One safe-harbor market has recently shown signs that investors are beginning to fret about the debt ceiling hijinks. Congress has been spending money like drunken sailors in recent years, and it’s not surprising that some investors might question the ability of our legislators to take prudent steps in a timely manner. The evidence is in the price swings in the various maturities of Treasury Bills. Investors have apparently been gobbling up T-Bills with very short maturities, i.e., ones that will pay off before the debt ceiling could be reached. Investors have also apparently been bailing on T-Bills maturing in those months that have the greatest potential to be in the possible default timeframe. Estimates of when the Treasury will run out of cash if the debt ceiling is not raised range from early June to late July. The yield on four-week Bills has fallen about 20% over the past month, from about 4.6% to about 3.7%. Over that same time, the yield on slightly longer three-month Bills has increased from a bit below 4.7% to a bit above 5%.

In a further effort to clear some fog, let’s put the spotlight on VIX. I mentioned above that this volatility index has fallen to its lowest level since late 2021. Last week I heard an explanation of one factor that could be causing the index to have a bias lower. The phenomenon is likely the impact of the new hot game in town: “zero days to expiration options” or “0DTE options.” Over the past six months, trading volume has exploded in these ultra-short-term contracts. It’s speculation on steroids. While I don’t expect to ever trade such contracts, I’m willing to let the kids have their fun. Apparently, the shift in speculative activity to 0DTE contracts from more traditional time frames has caused premiums in longer contracts to thin. Because the VIX Index is based on 30-day premiums, it may now be biased lower.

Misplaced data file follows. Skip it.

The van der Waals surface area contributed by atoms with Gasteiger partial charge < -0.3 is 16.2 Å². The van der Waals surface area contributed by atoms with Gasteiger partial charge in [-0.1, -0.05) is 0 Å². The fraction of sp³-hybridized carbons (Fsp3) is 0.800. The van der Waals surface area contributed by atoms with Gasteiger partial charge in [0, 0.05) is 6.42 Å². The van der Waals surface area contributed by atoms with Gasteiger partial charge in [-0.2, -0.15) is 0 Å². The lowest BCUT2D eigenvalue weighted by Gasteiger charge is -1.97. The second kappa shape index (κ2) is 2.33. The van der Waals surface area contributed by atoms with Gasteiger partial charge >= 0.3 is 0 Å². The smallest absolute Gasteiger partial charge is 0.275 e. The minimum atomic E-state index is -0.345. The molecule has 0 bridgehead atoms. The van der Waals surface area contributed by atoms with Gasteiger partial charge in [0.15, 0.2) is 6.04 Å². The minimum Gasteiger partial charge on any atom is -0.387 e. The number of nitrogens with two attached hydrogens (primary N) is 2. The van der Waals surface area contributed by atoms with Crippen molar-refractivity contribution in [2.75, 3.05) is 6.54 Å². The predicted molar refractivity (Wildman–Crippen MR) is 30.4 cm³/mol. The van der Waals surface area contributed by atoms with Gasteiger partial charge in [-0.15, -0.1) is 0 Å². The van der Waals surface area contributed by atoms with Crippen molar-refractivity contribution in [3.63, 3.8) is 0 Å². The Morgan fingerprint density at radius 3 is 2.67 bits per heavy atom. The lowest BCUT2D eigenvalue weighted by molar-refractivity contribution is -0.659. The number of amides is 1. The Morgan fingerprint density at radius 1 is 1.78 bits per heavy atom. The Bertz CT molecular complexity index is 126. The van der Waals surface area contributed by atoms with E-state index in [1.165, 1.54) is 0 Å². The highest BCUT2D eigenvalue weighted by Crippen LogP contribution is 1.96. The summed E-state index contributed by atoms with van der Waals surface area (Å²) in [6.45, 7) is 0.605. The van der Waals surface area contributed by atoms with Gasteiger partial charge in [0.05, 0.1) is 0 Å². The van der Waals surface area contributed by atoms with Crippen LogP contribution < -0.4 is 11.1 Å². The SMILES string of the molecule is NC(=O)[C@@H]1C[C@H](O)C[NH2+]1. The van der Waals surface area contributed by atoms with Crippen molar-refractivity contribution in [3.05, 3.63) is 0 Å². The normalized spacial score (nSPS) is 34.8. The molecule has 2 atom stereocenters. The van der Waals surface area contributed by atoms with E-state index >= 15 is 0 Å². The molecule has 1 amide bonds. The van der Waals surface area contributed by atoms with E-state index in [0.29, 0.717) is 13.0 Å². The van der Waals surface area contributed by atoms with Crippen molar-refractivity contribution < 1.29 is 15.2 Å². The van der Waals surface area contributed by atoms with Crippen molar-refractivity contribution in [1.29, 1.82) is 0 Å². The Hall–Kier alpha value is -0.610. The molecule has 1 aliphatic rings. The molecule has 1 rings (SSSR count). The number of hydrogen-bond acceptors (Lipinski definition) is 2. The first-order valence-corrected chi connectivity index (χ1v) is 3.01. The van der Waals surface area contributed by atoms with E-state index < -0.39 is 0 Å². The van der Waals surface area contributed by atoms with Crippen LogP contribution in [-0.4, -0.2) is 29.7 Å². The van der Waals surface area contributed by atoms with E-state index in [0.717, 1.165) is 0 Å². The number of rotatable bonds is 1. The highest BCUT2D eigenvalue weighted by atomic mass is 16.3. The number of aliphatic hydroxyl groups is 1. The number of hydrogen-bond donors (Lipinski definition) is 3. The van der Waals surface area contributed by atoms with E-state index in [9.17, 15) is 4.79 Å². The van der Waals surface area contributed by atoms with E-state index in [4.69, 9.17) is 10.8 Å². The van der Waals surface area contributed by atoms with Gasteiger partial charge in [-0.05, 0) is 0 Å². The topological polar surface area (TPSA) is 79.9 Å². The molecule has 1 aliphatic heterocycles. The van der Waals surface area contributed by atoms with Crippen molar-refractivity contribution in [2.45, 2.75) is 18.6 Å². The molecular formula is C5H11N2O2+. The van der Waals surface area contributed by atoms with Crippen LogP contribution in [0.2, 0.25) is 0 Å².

For the week, the NASDAQ Composite Index (COMP) was the big loser, sinking 0.42%. The Dow Jones Industrial Average (DJIA) also ended the week under water, down 0.23%. SPX tried bobbing back to the surface late in the week but couldn’t quite get its head above water; it lost 0.1% for the week. The best of the U.S. equity sectors last week were the sectors that had been underperforming through the first three months of the year. Consumer Staples, Real Estate, Utilities and Financials all gained between 1% and 2% for the week. The biggest loser was Communication Services, which fell 2.6%, but which still leads all other sectors with a year-to-date gain of more than 20%.

SPX ended last week near 4134, still within easy reach of the February high, but it seems to have a pretty significant barrier in the 4150 area. The index could slump back into the 4000 – 4050 range without doing any technical damage. And, as I wrote last time, things would get exciting if the index fell into the mid-3900s, and things would likely get messy if SPX falls below 3900.

In addition to the A-list GDP and PCE reports mentioned above, the economic report calendar includes several lesser stars that are still capable of sparking a reaction from the audience.

Date Report



Monday 4/24/2023 Dallas Fed Manufacturing Index, April


Tuesday 4/25/2023 Case-Shiller Home Price Index, February, M/M



Consumer Confidence, April



New Home Sales, March, SAAR



Wednesday 4/26/2023 Durable Goods Orders, March, M/M



Durable Goods ex-Transportation, March, M/M



International Trade, Trade Deficit, March



Thursday 4/27/2023 GDP, Q1, SAAR



Initial Jobless Claims



Continuing Claims



Pending Home Sales Index, March, M/M



Friday 4/28/2023 Personal Income, March, M/M



Personal Spending, March, M/M



PCE Price Index, March, Y/Y



Core PCE Price Index, March, Y/Y



Employment Cost Index, Q1, Q/Q



Chicago PMI, April



Consumer Sentiment, April




Links to previously published commentaries can be found at Investment Insights/Weekly Market Commentary/Market